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'Calling My Children' And The Faces Of AIDS

Photographer began documenting stories about AIDS in the late 1980s and became well known for humanizing the epidemic for various publications, including Life magazine and The Philadelphia Inquirer.

Over the course of 25 years, Binder has approached the subject from different angles: By spending time at Camp Sunburst, a program for families coping with AIDS; and with a former drug user turned activist, who started an underground needle-exchange program; and with a Playboy model struggling to live with the disease.

Binder's long-term documentation of Gail Farrow and her family deftly shattered readers' perception of the epidemic. Farrow, an African-American mother of four, contracted AIDS through a blood transfusion, defying the stereotype that only prostitutes, homosexuals and drug users were vulnerable to infection. She died in 1989.

Calling My Children, Binder's documentary about Gail and her family, will be screened Wednesday night at the U.S. Capitol in conjunction with the 19th International AIDS Conference. Watch the video to hear Binder's own words about this moving body of work.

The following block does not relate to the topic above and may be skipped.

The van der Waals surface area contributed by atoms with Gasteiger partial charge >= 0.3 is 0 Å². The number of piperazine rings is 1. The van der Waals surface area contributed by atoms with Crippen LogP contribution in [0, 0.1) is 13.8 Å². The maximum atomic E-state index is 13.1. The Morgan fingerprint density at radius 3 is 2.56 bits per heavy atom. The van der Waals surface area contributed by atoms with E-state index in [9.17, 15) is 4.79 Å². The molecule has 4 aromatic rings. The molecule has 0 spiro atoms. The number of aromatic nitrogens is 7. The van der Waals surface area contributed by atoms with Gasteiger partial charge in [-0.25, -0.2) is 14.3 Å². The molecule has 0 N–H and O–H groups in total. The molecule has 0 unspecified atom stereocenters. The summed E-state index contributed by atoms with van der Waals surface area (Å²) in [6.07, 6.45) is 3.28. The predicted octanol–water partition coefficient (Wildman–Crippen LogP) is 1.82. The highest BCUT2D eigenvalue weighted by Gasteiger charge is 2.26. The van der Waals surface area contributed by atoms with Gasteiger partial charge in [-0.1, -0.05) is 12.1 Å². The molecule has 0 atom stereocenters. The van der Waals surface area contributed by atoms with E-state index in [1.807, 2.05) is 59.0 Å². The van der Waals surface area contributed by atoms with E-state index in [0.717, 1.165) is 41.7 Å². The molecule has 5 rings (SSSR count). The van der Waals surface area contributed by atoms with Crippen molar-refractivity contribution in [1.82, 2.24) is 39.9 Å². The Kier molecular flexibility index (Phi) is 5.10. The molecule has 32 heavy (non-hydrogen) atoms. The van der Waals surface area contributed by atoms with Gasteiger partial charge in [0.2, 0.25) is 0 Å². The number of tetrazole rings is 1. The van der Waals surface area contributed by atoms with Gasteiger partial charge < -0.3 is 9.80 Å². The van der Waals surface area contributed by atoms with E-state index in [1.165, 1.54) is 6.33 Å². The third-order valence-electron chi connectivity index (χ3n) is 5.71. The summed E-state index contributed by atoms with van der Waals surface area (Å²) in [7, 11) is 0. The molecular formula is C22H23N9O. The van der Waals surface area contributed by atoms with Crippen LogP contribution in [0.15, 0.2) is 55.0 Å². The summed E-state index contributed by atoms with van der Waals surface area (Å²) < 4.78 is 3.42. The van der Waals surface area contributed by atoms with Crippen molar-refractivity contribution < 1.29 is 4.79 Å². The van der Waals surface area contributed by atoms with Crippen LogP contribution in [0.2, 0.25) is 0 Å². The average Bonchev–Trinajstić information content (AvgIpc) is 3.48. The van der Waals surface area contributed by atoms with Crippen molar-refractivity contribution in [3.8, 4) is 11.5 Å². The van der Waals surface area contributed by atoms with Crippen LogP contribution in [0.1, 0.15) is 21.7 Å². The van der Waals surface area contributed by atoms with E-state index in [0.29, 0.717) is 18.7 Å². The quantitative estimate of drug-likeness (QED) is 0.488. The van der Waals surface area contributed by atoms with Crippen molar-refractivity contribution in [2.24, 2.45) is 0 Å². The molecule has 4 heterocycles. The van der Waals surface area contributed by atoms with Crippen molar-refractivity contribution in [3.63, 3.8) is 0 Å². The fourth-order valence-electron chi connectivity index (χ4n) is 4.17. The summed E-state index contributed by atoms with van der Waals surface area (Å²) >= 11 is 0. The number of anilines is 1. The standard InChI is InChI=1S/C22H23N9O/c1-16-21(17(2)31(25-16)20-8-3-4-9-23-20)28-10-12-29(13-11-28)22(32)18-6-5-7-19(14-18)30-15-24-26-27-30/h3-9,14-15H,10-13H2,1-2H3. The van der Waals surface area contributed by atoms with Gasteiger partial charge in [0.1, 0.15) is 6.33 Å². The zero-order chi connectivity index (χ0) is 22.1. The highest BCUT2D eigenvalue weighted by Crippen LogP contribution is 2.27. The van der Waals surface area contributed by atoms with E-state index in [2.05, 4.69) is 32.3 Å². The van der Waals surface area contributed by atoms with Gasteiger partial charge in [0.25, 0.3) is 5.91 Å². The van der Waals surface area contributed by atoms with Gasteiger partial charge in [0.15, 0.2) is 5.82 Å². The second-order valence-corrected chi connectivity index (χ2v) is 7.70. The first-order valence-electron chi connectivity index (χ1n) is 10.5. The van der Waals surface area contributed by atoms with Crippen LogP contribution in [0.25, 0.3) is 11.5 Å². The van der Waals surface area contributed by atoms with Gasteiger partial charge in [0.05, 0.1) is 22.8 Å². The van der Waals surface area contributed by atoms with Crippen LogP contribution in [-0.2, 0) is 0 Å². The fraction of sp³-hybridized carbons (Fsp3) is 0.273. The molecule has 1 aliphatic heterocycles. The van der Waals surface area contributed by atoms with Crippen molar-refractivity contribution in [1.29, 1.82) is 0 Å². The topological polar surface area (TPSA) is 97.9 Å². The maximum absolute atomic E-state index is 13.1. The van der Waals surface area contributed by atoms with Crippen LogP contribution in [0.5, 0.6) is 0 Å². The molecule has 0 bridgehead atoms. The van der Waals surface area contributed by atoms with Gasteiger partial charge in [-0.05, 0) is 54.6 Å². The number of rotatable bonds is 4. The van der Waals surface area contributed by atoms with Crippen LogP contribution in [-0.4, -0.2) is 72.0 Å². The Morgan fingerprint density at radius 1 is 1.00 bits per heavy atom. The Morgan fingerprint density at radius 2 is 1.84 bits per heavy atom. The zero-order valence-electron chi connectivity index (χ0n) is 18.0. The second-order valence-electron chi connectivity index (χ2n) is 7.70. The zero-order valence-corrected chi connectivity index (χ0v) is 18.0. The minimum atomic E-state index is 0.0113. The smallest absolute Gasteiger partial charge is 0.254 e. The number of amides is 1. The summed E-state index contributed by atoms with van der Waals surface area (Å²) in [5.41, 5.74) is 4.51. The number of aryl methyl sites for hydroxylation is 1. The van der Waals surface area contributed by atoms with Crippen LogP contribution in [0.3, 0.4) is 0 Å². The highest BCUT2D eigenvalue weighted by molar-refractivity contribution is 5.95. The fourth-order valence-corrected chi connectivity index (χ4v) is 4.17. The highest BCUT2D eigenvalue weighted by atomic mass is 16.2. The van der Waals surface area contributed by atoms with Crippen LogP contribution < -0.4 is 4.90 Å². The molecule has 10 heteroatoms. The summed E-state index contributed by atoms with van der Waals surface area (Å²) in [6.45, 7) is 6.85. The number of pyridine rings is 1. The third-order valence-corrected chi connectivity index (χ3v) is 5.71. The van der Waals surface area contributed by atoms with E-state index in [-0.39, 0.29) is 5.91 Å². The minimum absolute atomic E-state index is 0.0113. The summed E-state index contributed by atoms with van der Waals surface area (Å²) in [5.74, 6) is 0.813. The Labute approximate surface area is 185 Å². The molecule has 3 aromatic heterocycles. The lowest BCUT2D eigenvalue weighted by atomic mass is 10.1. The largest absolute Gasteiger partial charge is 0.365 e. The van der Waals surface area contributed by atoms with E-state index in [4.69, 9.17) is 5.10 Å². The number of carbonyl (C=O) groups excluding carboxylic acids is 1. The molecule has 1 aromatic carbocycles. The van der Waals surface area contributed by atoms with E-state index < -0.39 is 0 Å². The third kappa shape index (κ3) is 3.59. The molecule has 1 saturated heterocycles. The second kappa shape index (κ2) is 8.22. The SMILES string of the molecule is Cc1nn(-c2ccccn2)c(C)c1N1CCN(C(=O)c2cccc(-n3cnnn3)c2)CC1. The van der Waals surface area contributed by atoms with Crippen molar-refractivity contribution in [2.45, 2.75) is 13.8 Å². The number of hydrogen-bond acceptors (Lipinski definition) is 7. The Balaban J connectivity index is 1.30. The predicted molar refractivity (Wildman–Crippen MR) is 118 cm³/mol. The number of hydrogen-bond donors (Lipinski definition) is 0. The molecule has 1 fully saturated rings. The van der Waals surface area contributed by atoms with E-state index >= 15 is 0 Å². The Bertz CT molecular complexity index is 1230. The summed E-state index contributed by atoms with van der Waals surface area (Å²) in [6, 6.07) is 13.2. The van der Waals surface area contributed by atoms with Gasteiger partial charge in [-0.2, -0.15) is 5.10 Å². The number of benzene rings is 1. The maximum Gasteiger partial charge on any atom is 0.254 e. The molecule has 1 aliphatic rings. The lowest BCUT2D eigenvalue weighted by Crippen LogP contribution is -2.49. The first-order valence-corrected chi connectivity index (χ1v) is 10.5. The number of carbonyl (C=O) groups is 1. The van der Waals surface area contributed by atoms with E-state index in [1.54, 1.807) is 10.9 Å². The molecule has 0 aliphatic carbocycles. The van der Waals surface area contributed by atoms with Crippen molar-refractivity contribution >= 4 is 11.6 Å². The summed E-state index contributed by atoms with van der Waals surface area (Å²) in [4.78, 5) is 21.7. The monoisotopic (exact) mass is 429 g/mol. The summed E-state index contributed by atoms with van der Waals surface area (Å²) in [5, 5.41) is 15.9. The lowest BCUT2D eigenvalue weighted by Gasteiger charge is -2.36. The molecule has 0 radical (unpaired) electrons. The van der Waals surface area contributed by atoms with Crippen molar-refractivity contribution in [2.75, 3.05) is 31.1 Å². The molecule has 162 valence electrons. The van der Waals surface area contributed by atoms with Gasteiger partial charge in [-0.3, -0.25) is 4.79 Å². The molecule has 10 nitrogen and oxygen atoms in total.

Copyright 2020 NPR. To see more, visit https://www.npr.org.

Ben de la Cruz is an award-winning documentary video producer and multimedia journalist. He is currently a senior visuals editor. In addition to overseeing the multimedia coverage of NPR's global health and development, his responsibilities include working on news products for emerging platforms including Amazon's and Google's smart screens. He is also part of a team developing a new way of thinking about how NPR can collaborate and engage with our audience as well as photographers, filmmakers, illustrators, animators, and graphic designers to build new visual storytelling avenues on NPR's website, social media platforms, and through live events.
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